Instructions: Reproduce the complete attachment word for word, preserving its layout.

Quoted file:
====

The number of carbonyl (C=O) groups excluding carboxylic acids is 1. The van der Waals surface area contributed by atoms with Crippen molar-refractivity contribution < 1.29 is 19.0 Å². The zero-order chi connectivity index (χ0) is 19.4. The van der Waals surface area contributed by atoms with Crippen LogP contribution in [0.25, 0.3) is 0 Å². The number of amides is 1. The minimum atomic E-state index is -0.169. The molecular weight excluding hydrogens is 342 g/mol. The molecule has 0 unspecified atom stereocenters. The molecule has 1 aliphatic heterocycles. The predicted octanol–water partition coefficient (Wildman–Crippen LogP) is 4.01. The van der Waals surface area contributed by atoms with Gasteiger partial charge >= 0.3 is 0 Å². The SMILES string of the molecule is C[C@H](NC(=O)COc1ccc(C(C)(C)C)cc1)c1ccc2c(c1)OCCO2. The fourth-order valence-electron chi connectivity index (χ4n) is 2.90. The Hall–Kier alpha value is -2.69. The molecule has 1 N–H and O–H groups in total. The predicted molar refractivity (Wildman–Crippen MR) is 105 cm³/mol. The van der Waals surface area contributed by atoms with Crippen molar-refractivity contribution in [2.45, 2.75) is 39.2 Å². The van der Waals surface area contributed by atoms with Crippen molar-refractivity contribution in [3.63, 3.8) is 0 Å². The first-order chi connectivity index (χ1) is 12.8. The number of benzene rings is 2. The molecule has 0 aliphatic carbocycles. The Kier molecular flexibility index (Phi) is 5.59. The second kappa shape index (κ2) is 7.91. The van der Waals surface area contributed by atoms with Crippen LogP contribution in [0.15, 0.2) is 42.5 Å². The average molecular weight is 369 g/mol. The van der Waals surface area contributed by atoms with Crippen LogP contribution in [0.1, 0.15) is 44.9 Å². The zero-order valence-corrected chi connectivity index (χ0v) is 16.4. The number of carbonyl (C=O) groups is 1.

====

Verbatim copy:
The number of carbonyl (C=O) groups excluding carboxylic acids is 1. The van der Waals surface area contributed by atoms with Crippen molar-refractivity contribution < 1.29 is 19.0 Å². The zero-order chi connectivity index (χ0) is 19.4. The van der Waals surface area contributed by atoms with Crippen LogP contribution in [0.25, 0.3) is 0 Å². The number of amides is 1. The minimum atomic E-state index is -0.169. The molecular weight excluding hydrogens is 342 g/mol. The molecule has 0 unspecified atom stereocenters. The molecule has 1 aliphatic heterocycles. The predicted octanol–water partition coefficient (Wildman–Crippen LogP) is 4.01. The van der Waals surface area contributed by atoms with Gasteiger partial charge >= 0.3 is 0 Å². The SMILES string of the molecule is C[C@H](NC(=O)COc1ccc(C(C)(C)C)cc1)c1ccc2c(c1)OCCO2. The fourth-order valence-electron chi connectivity index (χ4n) is 2.90. The Hall–Kier alpha value is -2.69. The molecule has 1 N–H and O–H groups in total. The predicted molar refractivity (Wildman–Crippen MR) is 105 cm³/mol. The van der Waals surface area contributed by atoms with Crippen molar-refractivity contribution in [2.45, 2.75) is 39.2 Å². The van der Waals surface area contributed by atoms with Crippen molar-refractivity contribution in [3.63, 3.8) is 0 Å². The first-order chi connectivity index (χ1) is 12.8. The number of benzene rings is 2. The molecule has 0 aliphatic carbocycles. The Kier molecular flexibility index (Phi) is 5.59. The second kappa shape index (κ2) is 7.91. The van der Waals surface area contributed by atoms with Crippen LogP contribution in [0.15, 0.2) is 42.5 Å². The average molecular weight is 369 g/mol. The van der Waals surface area contributed by atoms with Crippen LogP contribution in [0.1, 0.15) is 44.9 Å². The zero-order valence-corrected chi connectivity index (χ0v) is 16.4. The number of carbonyl (C=O) groups is 1.